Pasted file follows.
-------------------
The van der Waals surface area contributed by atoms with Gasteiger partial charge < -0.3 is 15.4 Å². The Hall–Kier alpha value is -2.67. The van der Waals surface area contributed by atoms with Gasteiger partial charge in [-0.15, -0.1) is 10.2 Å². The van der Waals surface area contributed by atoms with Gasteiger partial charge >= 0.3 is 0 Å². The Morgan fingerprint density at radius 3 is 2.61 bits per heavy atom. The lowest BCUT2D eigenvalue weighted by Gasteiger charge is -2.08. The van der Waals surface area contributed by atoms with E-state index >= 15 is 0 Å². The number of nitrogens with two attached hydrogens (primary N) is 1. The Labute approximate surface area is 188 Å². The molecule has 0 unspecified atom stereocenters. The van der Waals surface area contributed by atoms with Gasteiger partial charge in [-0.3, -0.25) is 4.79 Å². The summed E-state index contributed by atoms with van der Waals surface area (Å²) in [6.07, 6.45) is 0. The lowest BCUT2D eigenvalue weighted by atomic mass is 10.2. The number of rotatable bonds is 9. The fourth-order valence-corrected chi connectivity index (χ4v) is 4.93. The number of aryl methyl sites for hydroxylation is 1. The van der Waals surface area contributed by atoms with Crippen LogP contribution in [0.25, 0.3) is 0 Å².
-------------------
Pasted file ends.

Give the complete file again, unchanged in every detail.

The van der Waals surface area contributed by atoms with Gasteiger partial charge < -0.3 is 15.4 Å². The Hall–Kier alpha value is -2.67. The van der Waals surface area contributed by atoms with Gasteiger partial charge in [-0.15, -0.1) is 10.2 Å². The van der Waals surface area contributed by atoms with Gasteiger partial charge >= 0.3 is 0 Å². The Morgan fingerprint density at radius 3 is 2.61 bits per heavy atom. The lowest BCUT2D eigenvalue weighted by Gasteiger charge is -2.08. The van der Waals surface area contributed by atoms with E-state index >= 15 is 0 Å². The number of nitrogens with two attached hydrogens (primary N) is 1. The Labute approximate surface area is 188 Å². The molecule has 0 unspecified atom stereocenters. The van der Waals surface area contributed by atoms with Gasteiger partial charge in [-0.3, -0.25) is 4.79 Å². The summed E-state index contributed by atoms with van der Waals surface area (Å²) in [6.07, 6.45) is 0. The lowest BCUT2D eigenvalue weighted by atomic mass is 10.2. The number of rotatable bonds is 9. The fourth-order valence-corrected chi connectivity index (χ4v) is 4.93. The number of aryl methyl sites for hydroxylation is 1. The van der Waals surface area contributed by atoms with Crippen LogP contribution in [0.25, 0.3) is 0 Å².